Int'l film festival in Jeonju closes with award winners
Published : May 6, 2011 - 18:17
Updated : May 6, 2011 - 21:22

An annual international film festival in southern South Korea wrapped its nine-day run Friday after the announcement of additional award winners.

The 12th Jeonju International Film Festival closed in this city about 240 kilometers south of Seoul with the screening of the South Korean film "Anyang, Paradise City." It won the grand prize in the Korean feature films competition.

Directed by Park Chan-kyong, the film portrays the past and present of Anyang, a city about 23km south of Seoul, by integrating elements of documentary and feature film, organizers said. It covers events such as fires, floods and temple site excavation, organizers added.

The grand prize for Korean features, the JJ-Star Award, comes with 10 million won ($9,250). Last year, the JIFF closed with the winner of the international competition, but organizers said they went with a South Korean winner to better promote and support local films.

"Jean Gentil" by Israel Cardenas and Laura Amelia Guzman took the top international prize and earned $10,000, along $5,000 in support funds. "Double Clutch" by Ahn Guk-jin won the South Korean short film competition.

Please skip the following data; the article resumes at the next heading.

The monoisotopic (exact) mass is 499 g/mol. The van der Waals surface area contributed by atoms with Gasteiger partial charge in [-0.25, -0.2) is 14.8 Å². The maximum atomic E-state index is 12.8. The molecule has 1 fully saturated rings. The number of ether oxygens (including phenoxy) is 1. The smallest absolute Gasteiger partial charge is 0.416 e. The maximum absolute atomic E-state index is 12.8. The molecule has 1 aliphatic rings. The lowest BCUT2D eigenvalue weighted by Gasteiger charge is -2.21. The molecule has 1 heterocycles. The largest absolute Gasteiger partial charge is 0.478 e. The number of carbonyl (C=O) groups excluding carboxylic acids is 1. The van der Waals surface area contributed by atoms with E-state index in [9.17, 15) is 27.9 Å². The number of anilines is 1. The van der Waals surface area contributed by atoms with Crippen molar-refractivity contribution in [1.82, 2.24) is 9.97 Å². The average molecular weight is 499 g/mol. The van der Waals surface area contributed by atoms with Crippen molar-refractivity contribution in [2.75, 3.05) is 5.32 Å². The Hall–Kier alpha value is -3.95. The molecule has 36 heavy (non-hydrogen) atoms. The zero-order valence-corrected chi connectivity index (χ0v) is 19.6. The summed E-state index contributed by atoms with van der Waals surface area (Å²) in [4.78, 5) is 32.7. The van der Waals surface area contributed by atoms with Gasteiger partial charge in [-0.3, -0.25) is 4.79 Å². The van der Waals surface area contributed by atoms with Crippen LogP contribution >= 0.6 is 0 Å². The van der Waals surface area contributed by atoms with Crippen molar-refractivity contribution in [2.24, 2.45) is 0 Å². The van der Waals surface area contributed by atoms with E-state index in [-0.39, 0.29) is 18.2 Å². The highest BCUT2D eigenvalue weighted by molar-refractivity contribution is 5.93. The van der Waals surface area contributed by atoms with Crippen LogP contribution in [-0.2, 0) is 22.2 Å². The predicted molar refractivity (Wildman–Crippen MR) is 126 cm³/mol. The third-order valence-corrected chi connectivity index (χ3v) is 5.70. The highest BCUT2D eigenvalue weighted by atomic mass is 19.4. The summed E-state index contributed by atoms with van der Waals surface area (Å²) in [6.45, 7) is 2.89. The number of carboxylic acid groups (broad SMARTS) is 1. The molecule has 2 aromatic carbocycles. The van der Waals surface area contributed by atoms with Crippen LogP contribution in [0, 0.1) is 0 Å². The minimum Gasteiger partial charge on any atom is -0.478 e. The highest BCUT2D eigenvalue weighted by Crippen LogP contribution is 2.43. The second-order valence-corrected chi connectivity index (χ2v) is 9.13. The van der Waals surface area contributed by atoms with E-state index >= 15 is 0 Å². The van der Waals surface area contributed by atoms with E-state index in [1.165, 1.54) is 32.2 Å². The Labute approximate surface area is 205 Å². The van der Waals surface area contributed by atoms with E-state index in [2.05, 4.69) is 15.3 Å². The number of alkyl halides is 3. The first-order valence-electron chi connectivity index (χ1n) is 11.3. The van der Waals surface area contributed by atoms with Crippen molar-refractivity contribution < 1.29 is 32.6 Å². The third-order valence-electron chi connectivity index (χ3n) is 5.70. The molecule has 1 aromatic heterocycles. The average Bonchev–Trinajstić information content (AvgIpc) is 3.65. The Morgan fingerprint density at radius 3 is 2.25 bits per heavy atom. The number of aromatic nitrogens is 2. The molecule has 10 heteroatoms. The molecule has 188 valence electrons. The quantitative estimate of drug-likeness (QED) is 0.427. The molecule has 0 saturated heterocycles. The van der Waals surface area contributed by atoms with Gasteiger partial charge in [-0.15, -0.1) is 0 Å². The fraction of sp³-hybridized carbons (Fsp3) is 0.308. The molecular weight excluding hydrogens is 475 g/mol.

Park is a younger brother of director Park Chan-wook, an award-winning director who captured the grand prix honors at Cannes in 2004 with "Oldboy." The brothers shared the Golden Bear Award for Best Short Film at this year's Berlin International Film Festival, as co-directors of "Night Fishing."

The three judges for this prize -- Stanley Kwak, Michelle Carey and Julian Stringer -- said in a statement that their decision was a difficult one and that "Anyang, Paradise City" was chosen for "its strong, confident visual style and the journey it takes the viewer on."

"The film provides healing for the pain the city has gone through," they added.

This year's festival ran under the theme of "Freedom, Independence and Communication." It featured 190 films from 38 nations, and recorded a seat occupancy rate of 86 percent, up from about 83 percent last year.

"Thanks to interest and participation of many movie fans, we've successfully hosted this year's festival," said Song Ha-jin, mayor of Jeonju who doubled as the chairman of the festival, said in his closing remarks. "We will present even better programs and develop this into a world-class film festival." (Yonhap News)